"Good Men Must Rise"
A Review of "Goldstone" by Nathan H. Box
Director: Ivan Sen, Writer: Ivan Sen, Starring: Aaron Pedersen, Alex Russell, Jacki Weaver
Rating: 4 Stars, SHOWTIME!
For my 8th film of the 43rd Annual Seattle International Film Festival, I wanted something familiar yet foreign. Of course, this meant I was headed down under and into the Australian Outback. "Goldstone" focuses on the work of Indigenous Detective Jay Swan. Based on a missing person inquiry, he is thrust upon the small frontier town of Goldstone. Stepping into this town God forgot, opens a trail of crime, corruption, and deceit. Working with a young local cop named Josh, Jay battles his own demons on a journey of justice.
So far, this has been one of my favorite films of the entire festival. Based on the reactions of the audience I watched it with, I might be in the minority but I found it to be a slow burn of a plot that was both mysterious and enthralling. For those seeking a little drama, this movie has everything: dirty cops, corrupt elected officials, human trafficking, collusion, and redemption. The filmmakers also did a remarkable job of making the land seem vast and desolate. The aerial shots made Goldstone seem alone and far from the reaches of anything normal.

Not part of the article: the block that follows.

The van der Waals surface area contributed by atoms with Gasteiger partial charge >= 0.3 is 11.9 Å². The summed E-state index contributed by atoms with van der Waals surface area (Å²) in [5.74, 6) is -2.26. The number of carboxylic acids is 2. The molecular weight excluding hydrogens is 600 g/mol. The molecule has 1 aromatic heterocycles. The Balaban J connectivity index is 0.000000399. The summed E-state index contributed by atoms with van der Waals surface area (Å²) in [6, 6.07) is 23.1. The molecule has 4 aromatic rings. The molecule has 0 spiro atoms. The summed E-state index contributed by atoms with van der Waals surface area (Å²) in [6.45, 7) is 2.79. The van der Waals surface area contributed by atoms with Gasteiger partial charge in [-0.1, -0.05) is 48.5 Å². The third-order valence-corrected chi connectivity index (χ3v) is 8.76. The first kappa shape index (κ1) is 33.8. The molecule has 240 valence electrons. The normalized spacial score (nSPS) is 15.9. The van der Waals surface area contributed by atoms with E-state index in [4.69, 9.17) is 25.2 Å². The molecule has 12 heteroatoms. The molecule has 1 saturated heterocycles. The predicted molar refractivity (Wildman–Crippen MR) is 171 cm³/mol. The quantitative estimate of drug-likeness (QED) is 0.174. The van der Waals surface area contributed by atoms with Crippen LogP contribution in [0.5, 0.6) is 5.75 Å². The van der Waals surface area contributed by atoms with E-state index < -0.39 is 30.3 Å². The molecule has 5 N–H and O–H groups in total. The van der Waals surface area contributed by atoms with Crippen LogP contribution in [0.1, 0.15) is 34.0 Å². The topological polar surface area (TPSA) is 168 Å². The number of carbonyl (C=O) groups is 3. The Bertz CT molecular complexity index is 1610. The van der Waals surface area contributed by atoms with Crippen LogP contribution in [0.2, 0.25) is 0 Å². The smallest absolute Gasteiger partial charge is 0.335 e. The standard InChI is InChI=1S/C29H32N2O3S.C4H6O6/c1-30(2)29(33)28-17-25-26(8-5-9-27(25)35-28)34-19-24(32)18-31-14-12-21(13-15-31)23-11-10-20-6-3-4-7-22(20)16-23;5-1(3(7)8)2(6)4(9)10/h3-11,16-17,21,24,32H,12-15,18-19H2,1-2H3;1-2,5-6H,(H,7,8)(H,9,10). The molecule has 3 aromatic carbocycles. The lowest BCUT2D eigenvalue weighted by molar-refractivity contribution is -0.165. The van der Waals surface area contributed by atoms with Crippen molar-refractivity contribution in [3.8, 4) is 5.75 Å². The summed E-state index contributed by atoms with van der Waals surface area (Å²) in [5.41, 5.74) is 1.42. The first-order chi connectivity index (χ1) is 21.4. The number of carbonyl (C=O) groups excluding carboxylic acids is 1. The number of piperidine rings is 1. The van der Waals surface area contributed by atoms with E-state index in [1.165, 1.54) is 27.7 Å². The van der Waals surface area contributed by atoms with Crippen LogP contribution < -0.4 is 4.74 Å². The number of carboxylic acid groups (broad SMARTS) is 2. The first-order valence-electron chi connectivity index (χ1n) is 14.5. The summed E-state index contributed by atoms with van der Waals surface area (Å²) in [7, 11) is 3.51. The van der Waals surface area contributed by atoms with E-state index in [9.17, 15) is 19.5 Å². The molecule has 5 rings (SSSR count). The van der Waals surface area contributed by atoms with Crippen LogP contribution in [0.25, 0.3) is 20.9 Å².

This film was not without an overarching weakness and that boiled down to the dialogue. There were more than a few lines that could have used a rewrite but I didn't find them distracting or detrimental to the film. Instead, I watched the film and kept making a comparison between the American film, "Open Range" starring Kevin Costner and Robert Duvall. Both films focus on good men who are called to action through extraordinary circumstances. In "Goldstone," this means an evil corporation. For "Open Range," that meant corrupt lawman. Both films feature villains who have gone from "ripe to rotten." The battle of good versus evil is what makes this film enjoyable and worth the price of admission.
Be good to each other,